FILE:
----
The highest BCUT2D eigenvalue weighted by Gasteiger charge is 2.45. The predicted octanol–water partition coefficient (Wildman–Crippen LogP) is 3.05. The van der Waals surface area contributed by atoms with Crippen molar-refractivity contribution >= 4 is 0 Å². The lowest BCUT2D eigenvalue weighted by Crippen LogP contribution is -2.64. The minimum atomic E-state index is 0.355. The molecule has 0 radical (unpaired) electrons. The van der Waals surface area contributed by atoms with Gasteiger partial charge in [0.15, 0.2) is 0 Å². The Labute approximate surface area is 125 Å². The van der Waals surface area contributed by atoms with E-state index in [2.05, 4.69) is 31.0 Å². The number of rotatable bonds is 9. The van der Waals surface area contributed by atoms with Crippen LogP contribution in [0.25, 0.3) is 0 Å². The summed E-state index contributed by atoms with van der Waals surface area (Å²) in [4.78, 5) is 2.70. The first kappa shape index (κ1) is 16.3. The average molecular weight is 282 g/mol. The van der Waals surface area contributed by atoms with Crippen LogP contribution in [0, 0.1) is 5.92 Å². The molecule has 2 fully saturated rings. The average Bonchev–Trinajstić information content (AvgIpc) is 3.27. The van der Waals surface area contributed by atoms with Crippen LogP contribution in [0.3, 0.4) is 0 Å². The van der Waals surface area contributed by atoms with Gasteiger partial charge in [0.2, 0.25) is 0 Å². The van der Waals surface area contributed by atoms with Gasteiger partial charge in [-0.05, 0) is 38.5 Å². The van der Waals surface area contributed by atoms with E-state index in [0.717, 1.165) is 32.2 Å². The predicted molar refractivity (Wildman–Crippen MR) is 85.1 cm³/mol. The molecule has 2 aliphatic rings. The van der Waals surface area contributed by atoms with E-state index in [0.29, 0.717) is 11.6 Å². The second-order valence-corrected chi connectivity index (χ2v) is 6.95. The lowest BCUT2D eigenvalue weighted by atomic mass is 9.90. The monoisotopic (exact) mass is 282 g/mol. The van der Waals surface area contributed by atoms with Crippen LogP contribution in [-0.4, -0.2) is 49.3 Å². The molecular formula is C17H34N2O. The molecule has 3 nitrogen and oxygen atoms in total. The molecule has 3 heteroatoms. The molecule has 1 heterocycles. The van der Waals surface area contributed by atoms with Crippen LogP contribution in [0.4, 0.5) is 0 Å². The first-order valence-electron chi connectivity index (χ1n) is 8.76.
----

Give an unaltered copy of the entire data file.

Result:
The highest BCUT2D eigenvalue weighted by Gasteiger charge is 2.45. The predicted octanol–water partition coefficient (Wildman–Crippen LogP) is 3.05. The van der Waals surface area contributed by atoms with Crippen molar-refractivity contribution >= 4 is 0 Å². The lowest BCUT2D eigenvalue weighted by Crippen LogP contribution is -2.64. The minimum atomic E-state index is 0.355. The molecule has 0 radical (unpaired) electrons. The van der Waals surface area contributed by atoms with Gasteiger partial charge in [0.15, 0.2) is 0 Å². The Labute approximate surface area is 125 Å². The van der Waals surface area contributed by atoms with E-state index in [2.05, 4.69) is 31.0 Å². The number of rotatable bonds is 9. The van der Waals surface area contributed by atoms with Crippen LogP contribution in [0.25, 0.3) is 0 Å². The summed E-state index contributed by atoms with van der Waals surface area (Å²) in [4.78, 5) is 2.70. The first kappa shape index (κ1) is 16.3. The average molecular weight is 282 g/mol. The van der Waals surface area contributed by atoms with Crippen LogP contribution in [0, 0.1) is 5.92 Å². The molecule has 2 fully saturated rings. The average Bonchev–Trinajstić information content (AvgIpc) is 3.27. The van der Waals surface area contributed by atoms with Crippen LogP contribution in [0.3, 0.4) is 0 Å². The van der Waals surface area contributed by atoms with Gasteiger partial charge in [0.2, 0.25) is 0 Å². The van der Waals surface area contributed by atoms with Gasteiger partial charge in [-0.05, 0) is 38.5 Å². The van der Waals surface area contributed by atoms with E-state index in [0.717, 1.165) is 32.2 Å². The predicted molar refractivity (Wildman–Crippen MR) is 85.1 cm³/mol. The molecule has 2 aliphatic rings. The van der Waals surface area contributed by atoms with E-state index in [0.29, 0.717) is 11.6 Å². The second-order valence-corrected chi connectivity index (χ2v) is 6.95. The lowest BCUT2D eigenvalue weighted by atomic mass is 9.90. The monoisotopic (exact) mass is 282 g/mol. The van der Waals surface area contributed by atoms with Crippen LogP contribution in [-0.4, -0.2) is 49.3 Å². The molecular formula is C17H34N2O. The molecule has 3 nitrogen and oxygen atoms in total. The molecule has 3 heteroatoms. The molecule has 1 heterocycles. The van der Waals surface area contributed by atoms with Crippen LogP contribution in [0.4, 0.5) is 0 Å². The first-order valence-electron chi connectivity index (χ1n) is 8.76.